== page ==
The Arab State and Women’s Rights: The Trap of the Transitional State

Verantwortlich für das Postdoc-Projekt: PD Dr. Elham Manea (Habilitation 2010)
Finanzierung: UFSP Asien und Europa
Projektdauer: März 2006 – Februar 2009

An election poster used in the 2006 Kuwaiti elections calling on women to vote

Abstract

Researchers studying gender politics in Arab societies have been puzzled by a phenomenon common in all Arab states, except for Tunisia and recently Morocco: The post-colonial and newly emerging Arab states often did not hesitate to grant women their suffrage rights, but they were very reluctant to grant women rights that concerned their private lives. The modern Arab state has repeatedly turned away from any serious attempt to modernize the laws governing the family sphere. Family laws in Arab states, called Personal Status Laws, have defied modernization and are still governed by religious provisions. Why has this happened?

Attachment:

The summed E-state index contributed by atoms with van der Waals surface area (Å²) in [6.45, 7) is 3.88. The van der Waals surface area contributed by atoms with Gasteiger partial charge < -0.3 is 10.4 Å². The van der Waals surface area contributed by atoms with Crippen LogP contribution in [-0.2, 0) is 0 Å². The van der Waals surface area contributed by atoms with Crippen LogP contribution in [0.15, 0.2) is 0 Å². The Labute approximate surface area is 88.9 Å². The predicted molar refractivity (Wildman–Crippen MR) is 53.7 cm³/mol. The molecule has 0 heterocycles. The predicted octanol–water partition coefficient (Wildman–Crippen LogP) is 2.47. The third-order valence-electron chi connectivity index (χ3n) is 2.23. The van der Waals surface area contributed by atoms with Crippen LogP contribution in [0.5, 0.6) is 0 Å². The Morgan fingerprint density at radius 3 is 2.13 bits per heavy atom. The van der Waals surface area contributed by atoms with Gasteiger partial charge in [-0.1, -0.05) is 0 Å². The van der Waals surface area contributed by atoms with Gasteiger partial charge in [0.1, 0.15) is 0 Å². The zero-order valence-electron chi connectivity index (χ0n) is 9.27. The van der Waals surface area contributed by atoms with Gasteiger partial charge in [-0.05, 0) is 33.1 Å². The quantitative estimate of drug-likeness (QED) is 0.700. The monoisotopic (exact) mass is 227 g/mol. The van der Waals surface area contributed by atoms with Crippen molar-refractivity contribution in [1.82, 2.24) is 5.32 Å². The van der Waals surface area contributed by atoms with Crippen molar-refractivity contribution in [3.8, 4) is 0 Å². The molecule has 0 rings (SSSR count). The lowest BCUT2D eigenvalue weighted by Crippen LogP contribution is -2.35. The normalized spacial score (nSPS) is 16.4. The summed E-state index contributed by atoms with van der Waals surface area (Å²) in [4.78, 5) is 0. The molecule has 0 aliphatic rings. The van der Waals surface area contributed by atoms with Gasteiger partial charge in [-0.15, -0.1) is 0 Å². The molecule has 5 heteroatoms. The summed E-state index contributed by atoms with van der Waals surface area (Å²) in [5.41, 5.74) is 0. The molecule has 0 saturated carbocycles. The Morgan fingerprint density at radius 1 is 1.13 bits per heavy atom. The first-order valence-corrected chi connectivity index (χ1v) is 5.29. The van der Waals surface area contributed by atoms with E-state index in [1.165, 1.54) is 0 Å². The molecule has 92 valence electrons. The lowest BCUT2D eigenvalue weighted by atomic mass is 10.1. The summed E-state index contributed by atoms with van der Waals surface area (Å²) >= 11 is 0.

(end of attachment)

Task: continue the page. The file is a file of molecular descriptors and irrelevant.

In this book I address this question. I argue that the puzzle may be resolved once we focus on the features of the Arab state, and its stage of development. I also maintain that the Arab state functions according to a certain ‘logic’ and ‘patterns’ and that these have direct consequences on its gender policies, in both the public and private spheres. Therefore I suggest the concept of the Arab “transitional state” as a basis for a theoretical framework of analysis, and use this framework to study women’s rights in three countries—Yemen, Syria, and Kuwait—where I conducted field visits between 2006 and 2008.